lacked the type of social
gathering place we have in
England — the pub and the
coffee house.
"So, after borrowing some
bread from a friend, I opened a small, folk song coffee
house at Hornby and Beach
and called it the Bistro."
That was in February of
1967. The Bistro "opened
with four record LP's for
music and a seating capacity of 25.
Three months later the
Bistro died.
"We had brought in amateur folk singers for entertainment," says Derrick.
"We started packing in 100
people at a time and finally
the fire chief came and told
me he wanted the same fire
exits in the Bistro that
they have in a beer parlor.
'^So, we moved up to
Fourth Avenue and carried
on."
Fourth Avenue accomodation for the Bistro was
formerly the home of the
Spanish Canadian Society
and now resembles a bright
orange, poster - plastered
cracker-box.
"For six months we continued with pure folk," says
entrepreneur Derrick. "That
is type of music I groove on.
"But by December, folk
had died. So, we moved
into rock because that's
where it was at."
The groups that play at
the Bistro take a percentage
of the take at the door,
standard door charge being
$1.50 a head for the 140
people who pack the club
most nights.
Rock is the thing at the
Bistro, but folk hasn't died.
Derrick pleases himself —
and his customers—by having local folk singers on
stage between rock group
sets and playing into the
wee hours.
Relaxation-selling is good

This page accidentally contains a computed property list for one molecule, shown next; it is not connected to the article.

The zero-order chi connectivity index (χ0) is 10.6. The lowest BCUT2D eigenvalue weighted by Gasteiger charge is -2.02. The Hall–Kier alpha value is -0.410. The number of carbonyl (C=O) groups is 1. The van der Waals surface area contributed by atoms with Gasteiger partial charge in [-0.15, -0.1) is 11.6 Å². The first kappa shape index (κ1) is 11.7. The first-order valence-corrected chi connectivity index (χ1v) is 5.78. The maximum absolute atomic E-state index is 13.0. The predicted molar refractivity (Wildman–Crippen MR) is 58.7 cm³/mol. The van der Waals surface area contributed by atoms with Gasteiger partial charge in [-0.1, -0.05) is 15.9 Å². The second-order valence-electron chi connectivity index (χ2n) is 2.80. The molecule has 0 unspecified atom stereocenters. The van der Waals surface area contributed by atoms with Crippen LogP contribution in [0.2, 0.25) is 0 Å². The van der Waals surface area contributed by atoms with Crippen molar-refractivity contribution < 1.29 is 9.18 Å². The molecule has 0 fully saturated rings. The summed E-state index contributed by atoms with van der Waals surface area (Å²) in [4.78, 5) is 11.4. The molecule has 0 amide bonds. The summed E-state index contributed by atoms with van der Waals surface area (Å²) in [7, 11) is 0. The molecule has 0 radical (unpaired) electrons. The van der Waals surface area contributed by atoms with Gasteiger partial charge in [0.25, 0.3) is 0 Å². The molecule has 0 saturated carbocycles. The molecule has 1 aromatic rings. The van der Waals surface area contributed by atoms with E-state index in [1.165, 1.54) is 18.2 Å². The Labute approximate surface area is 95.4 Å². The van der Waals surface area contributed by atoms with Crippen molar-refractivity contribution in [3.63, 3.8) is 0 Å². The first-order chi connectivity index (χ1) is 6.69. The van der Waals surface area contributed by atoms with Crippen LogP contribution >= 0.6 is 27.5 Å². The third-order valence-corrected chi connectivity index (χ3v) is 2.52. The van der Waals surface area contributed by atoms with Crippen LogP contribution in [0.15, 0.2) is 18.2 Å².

business these days. Derrick, having admitted making      considerable      cash
from his enterprise, has now
sold the Bistro to two young
European men, though he
will manage it till Christmas.
So how about the Bistro
crowd?
Derrick likes to say the
Bistro's reputation as a hippie hangout is exaggerated
and out of date. The long-
hairs are visiting musicians,
he says.
Lot of musicians in Kitsilano. Though many university and straight working
people like to visit the
place, the Bistro remains a
favorite haunt of many of
the Kits super-cool.
And Derrick's future?
"I would kind of like to
get out of the business for
a while. Maybe take a three
year business course at
SFU.
"But if given the chance,
I would really dig to open
a coffee house on the UBC
campus. That's one thing
that's really lacking out
there — somewhere for the
kids to get together and
relax.
And that's Mark Derrick,
a man who waffles between
encouraging Kelly James
and calling the narks on his
customers, sitting with the
flower children and packing
a .38 against motorcycle
gangs, advertising his abhorrence of dope pushers
and hiding his peddling customers in darkened corners.
But he remains a pioneer
in the Vancouver pop music
and entertainment bag, and